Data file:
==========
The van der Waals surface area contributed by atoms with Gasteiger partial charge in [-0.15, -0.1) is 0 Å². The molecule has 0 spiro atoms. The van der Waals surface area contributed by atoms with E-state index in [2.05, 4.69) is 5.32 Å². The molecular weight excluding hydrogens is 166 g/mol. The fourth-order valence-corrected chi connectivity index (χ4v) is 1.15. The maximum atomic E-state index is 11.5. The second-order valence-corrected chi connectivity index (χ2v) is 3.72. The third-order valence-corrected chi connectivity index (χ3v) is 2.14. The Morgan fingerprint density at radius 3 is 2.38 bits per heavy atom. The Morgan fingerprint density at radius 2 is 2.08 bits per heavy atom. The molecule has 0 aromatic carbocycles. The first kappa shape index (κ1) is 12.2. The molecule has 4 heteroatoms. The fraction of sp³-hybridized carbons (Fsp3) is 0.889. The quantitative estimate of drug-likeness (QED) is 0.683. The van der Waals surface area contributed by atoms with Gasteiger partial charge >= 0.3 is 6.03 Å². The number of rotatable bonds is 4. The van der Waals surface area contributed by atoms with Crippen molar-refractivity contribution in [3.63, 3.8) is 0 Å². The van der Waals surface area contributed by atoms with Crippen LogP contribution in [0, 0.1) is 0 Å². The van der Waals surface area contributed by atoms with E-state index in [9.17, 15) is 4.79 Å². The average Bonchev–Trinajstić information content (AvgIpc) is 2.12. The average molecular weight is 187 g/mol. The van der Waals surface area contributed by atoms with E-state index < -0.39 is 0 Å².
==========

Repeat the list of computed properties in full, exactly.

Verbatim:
The van der Waals surface area contributed by atoms with Gasteiger partial charge in [-0.15, -0.1) is 0 Å². The molecule has 0 spiro atoms. The van der Waals surface area contributed by atoms with E-state index in [2.05, 4.69) is 5.32 Å². The molecular weight excluding hydrogens is 166 g/mol. The fourth-order valence-corrected chi connectivity index (χ4v) is 1.15. The maximum atomic E-state index is 11.5. The second-order valence-corrected chi connectivity index (χ2v) is 3.72. The third-order valence-corrected chi connectivity index (χ3v) is 2.14. The Morgan fingerprint density at radius 3 is 2.38 bits per heavy atom. The Morgan fingerprint density at radius 2 is 2.08 bits per heavy atom. The molecule has 0 aromatic carbocycles. The first kappa shape index (κ1) is 12.2. The molecule has 4 heteroatoms. The fraction of sp³-hybridized carbons (Fsp3) is 0.889. The quantitative estimate of drug-likeness (QED) is 0.683. The van der Waals surface area contributed by atoms with Gasteiger partial charge >= 0.3 is 6.03 Å². The number of rotatable bonds is 4. The van der Waals surface area contributed by atoms with Crippen molar-refractivity contribution in [3.63, 3.8) is 0 Å². The van der Waals surface area contributed by atoms with Crippen LogP contribution in [0, 0.1) is 0 Å². The van der Waals surface area contributed by atoms with E-state index in [9.17, 15) is 4.79 Å². The average Bonchev–Trinajstić information content (AvgIpc) is 2.12. The average molecular weight is 187 g/mol. The van der Waals surface area contributed by atoms with E-state index < -0.39 is 0 Å².